Tuesday, October 13, 2015

The Praying Mantis



Hey! You praying mantis,
what design do you conceal
in your greeting hands?
Why such humility?
I know your tricks.
Like a politician with politricks
you stand offering Namaste
to a tiny poor instinct
which , dumbstruck , forgets to move
and you gobble it up.
Even if your Namaste didn't work
you pounce upon it coercively.
You know how to get at a prey.

Camouflaged perfectly with new leaf green
from head to the end of tail,
you a leftward slanting handwritten small 'g',
the letter for green that harbours you
with all your tricks.

You Praying Mantis
like a wily seductive
always with some crafty purposes
hidden in praying hands
and simulating an innocent.

But Oh! you are a creature too,
like all others.

-------------------------------------

                                                     - 24 August, 1999



A Few Poems To A Friend


To A Friend


Friend.
go on talking and talking to me
of the love you win
from haves and haves-not
clever and idiots.
Talk of the beauty you see
in whatever grotesque and clumsy.
Talk of the faith you draw
out of the faithless wrecks
You who are at rest
while surrounded by restlessness
and restless while placed in restfulness.
Talk of the hearts you have conquered
in the war that goes with no end.
Talk of the joy you feel
in playing with rustic children
and the agony of parting with them.

Go on talking and talking
while I listen enraptured.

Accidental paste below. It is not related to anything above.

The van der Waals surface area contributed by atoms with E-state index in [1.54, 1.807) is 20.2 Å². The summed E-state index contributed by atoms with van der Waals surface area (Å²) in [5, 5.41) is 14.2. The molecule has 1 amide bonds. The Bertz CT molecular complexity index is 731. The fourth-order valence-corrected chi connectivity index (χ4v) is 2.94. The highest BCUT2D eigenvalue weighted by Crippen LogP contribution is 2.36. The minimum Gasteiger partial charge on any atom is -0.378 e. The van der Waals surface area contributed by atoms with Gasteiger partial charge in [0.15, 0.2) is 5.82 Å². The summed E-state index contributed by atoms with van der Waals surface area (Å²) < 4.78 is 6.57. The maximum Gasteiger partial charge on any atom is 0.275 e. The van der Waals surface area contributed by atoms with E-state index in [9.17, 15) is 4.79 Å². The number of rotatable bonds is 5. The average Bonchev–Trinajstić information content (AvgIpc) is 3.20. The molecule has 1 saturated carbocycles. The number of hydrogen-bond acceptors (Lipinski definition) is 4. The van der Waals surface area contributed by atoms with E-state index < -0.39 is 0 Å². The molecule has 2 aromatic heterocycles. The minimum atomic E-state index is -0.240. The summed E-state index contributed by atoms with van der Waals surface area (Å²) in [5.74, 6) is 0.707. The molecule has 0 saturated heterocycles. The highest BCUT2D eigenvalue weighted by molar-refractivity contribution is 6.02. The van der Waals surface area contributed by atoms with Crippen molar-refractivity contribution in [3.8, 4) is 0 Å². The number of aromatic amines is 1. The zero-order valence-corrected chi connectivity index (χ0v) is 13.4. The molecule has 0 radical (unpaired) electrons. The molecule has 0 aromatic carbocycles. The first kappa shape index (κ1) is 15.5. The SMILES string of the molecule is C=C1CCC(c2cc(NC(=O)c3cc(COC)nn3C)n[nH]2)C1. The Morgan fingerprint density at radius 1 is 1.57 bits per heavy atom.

But what is it?
It's me who's talking,
talking trash
without letting you utter a word !

Untitled



You should not mind, my friend,
if I wanted to leave you
and walk alone
with my own rhythm
and my own music of footfall.

Do not expect me
to walk with you side by side
hand in hand.
No, never,
while traversing a distance.

I never count paces
or steps I walk up and down
I don't know the number-games.

Do not call me crazy, my friend.
Suddenly I wanted to part with
you. Don't expect that I'll join you
in some midway.

But...we will surely merge to be one
the moment we cross the horizon of time.

Until then...
I just want to be true to my journey.

--------------------------------------
                                                   11 March, 1999.

Monday, October 12, 2015

A Friend's Arrival



With a heartful of warmth
and golden smile of Autumn
steps a friend into my hut.

And a flash of something long forgotten!

Throwing off abruptly
the blanket of gloom
my hut leaps into a new spirit
and is filled with
resounding ripples of universe
and then trickles poetry
drop
by
drop.

[Written on 15 Nov. 1997, while in Sadar Hospital, Darjeeling.]

Thursday, September 3, 2015

A lecture delivered at the Deptt. of Sociology in North Bengal University on 22 August 2015.  



Bhasha Diwas & Nepali Identity Politics
                                                                                 -Manprasad Subba